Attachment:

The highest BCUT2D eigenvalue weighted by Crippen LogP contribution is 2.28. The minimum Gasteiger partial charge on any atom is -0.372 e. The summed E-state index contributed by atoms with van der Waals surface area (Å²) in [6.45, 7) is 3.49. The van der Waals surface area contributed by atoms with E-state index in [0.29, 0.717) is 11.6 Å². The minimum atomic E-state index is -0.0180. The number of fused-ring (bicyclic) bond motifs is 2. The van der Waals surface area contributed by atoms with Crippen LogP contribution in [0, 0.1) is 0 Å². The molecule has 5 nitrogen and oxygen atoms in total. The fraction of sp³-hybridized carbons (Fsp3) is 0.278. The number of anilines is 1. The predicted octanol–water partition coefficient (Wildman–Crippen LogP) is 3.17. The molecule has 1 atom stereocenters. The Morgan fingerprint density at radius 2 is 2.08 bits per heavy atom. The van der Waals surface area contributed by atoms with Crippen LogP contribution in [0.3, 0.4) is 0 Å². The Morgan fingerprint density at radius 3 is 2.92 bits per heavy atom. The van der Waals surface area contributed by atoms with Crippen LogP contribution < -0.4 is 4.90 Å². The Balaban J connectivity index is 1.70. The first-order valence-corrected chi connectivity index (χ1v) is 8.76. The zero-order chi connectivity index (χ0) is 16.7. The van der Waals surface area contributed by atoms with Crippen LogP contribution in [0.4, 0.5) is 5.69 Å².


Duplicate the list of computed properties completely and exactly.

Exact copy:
The highest BCUT2D eigenvalue weighted by Crippen LogP contribution is 2.28. The minimum Gasteiger partial charge on any atom is -0.372 e. The summed E-state index contributed by atoms with van der Waals surface area (Å²) in [6.45, 7) is 3.49. The van der Waals surface area contributed by atoms with E-state index in [0.29, 0.717) is 11.6 Å². The minimum atomic E-state index is -0.0180. The number of fused-ring (bicyclic) bond motifs is 2. The van der Waals surface area contributed by atoms with Crippen LogP contribution in [0, 0.1) is 0 Å². The molecule has 5 nitrogen and oxygen atoms in total. The fraction of sp³-hybridized carbons (Fsp3) is 0.278. The number of anilines is 1. The predicted octanol–water partition coefficient (Wildman–Crippen LogP) is 3.17. The molecule has 1 atom stereocenters. The Morgan fingerprint density at radius 2 is 2.08 bits per heavy atom. The van der Waals surface area contributed by atoms with Crippen LogP contribution in [0.3, 0.4) is 0 Å². The Morgan fingerprint density at radius 3 is 2.92 bits per heavy atom. The van der Waals surface area contributed by atoms with Crippen LogP contribution < -0.4 is 4.90 Å². The Balaban J connectivity index is 1.70. The first-order valence-corrected chi connectivity index (χ1v) is 8.76. The zero-order chi connectivity index (χ0) is 16.7. The van der Waals surface area contributed by atoms with Crippen LogP contribution in [0.4, 0.5) is 5.69 Å².